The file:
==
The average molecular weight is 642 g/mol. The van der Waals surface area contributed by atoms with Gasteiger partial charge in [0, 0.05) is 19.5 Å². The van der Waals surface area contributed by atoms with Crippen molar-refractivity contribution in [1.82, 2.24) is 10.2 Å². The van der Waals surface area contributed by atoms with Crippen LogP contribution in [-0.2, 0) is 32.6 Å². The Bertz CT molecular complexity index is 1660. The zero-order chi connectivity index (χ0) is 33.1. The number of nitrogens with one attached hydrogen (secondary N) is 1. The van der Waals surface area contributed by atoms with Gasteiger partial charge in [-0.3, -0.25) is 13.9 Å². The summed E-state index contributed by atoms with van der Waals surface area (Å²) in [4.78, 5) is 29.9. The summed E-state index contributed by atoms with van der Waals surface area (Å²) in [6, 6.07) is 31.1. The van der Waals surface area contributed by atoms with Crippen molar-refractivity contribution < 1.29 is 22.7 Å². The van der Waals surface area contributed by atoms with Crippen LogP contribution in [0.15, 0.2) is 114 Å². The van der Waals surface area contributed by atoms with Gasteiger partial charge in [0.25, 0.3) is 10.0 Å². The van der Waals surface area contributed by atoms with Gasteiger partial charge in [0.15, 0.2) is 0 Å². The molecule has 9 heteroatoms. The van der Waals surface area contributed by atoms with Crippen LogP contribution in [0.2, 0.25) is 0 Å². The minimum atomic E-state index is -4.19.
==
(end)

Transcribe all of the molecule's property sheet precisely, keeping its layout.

The average molecular weight is 642 g/mol. The van der Waals surface area contributed by atoms with Gasteiger partial charge in [0, 0.05) is 19.5 Å². The van der Waals surface area contributed by atoms with Crippen molar-refractivity contribution in [1.82, 2.24) is 10.2 Å². The van der Waals surface area contributed by atoms with Crippen LogP contribution in [-0.2, 0) is 32.6 Å². The Bertz CT molecular complexity index is 1660. The zero-order chi connectivity index (χ0) is 33.1. The number of nitrogens with one attached hydrogen (secondary N) is 1. The van der Waals surface area contributed by atoms with Gasteiger partial charge in [-0.3, -0.25) is 13.9 Å². The summed E-state index contributed by atoms with van der Waals surface area (Å²) in [4.78, 5) is 29.9. The summed E-state index contributed by atoms with van der Waals surface area (Å²) in [6, 6.07) is 31.1. The van der Waals surface area contributed by atoms with Crippen molar-refractivity contribution < 1.29 is 22.7 Å². The van der Waals surface area contributed by atoms with Crippen LogP contribution in [0.15, 0.2) is 114 Å². The van der Waals surface area contributed by atoms with Gasteiger partial charge in [0.25, 0.3) is 10.0 Å². The van der Waals surface area contributed by atoms with Gasteiger partial charge in [0.15, 0.2) is 0 Å². The molecule has 9 heteroatoms. The van der Waals surface area contributed by atoms with Crippen LogP contribution in [0.2, 0.25) is 0 Å². The minimum atomic E-state index is -4.19.